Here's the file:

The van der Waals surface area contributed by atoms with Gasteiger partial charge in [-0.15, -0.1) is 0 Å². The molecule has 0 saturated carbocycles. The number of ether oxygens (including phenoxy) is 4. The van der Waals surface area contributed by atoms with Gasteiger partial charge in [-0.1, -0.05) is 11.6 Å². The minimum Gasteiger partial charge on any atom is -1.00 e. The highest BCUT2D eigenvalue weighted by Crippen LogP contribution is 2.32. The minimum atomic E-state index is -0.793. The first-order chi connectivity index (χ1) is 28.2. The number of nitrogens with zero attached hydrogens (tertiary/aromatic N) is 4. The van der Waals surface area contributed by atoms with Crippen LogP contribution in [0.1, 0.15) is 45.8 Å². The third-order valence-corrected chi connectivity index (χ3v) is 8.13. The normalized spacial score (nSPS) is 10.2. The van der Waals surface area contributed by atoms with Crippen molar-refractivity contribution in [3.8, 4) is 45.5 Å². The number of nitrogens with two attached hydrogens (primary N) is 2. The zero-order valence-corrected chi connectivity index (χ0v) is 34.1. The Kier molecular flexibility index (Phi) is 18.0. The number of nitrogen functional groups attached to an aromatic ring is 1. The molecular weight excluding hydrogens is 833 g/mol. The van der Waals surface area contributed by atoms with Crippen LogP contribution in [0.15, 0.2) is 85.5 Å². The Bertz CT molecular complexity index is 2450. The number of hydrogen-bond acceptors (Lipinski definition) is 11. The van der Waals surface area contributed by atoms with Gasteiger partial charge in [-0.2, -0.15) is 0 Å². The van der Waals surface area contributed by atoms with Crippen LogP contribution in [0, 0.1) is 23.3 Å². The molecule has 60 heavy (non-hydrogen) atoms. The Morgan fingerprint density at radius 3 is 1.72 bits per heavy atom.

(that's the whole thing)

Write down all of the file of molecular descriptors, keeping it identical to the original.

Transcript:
The van der Waals surface area contributed by atoms with Gasteiger partial charge in [-0.15, -0.1) is 0 Å². The molecule has 0 saturated carbocycles. The number of ether oxygens (including phenoxy) is 4. The van der Waals surface area contributed by atoms with Gasteiger partial charge in [-0.1, -0.05) is 11.6 Å². The minimum Gasteiger partial charge on any atom is -1.00 e. The highest BCUT2D eigenvalue weighted by Crippen LogP contribution is 2.32. The minimum atomic E-state index is -0.793. The first-order chi connectivity index (χ1) is 28.2. The number of nitrogens with zero attached hydrogens (tertiary/aromatic N) is 4. The van der Waals surface area contributed by atoms with Crippen LogP contribution in [0.1, 0.15) is 45.8 Å². The third-order valence-corrected chi connectivity index (χ3v) is 8.13. The normalized spacial score (nSPS) is 10.2. The van der Waals surface area contributed by atoms with Crippen molar-refractivity contribution in [3.8, 4) is 45.5 Å². The number of nitrogens with two attached hydrogens (primary N) is 2. The zero-order valence-corrected chi connectivity index (χ0v) is 34.1. The Kier molecular flexibility index (Phi) is 18.0. The number of nitrogen functional groups attached to an aromatic ring is 1. The molecular weight excluding hydrogens is 833 g/mol. The van der Waals surface area contributed by atoms with Crippen LogP contribution in [0.15, 0.2) is 85.5 Å². The Bertz CT molecular complexity index is 2450. The number of hydrogen-bond acceptors (Lipinski definition) is 11. The van der Waals surface area contributed by atoms with Gasteiger partial charge in [-0.2, -0.15) is 0 Å². The van der Waals surface area contributed by atoms with Crippen LogP contribution in [0, 0.1) is 23.3 Å². The molecule has 60 heavy (non-hydrogen) atoms. The Morgan fingerprint density at radius 3 is 1.72 bits per heavy atom.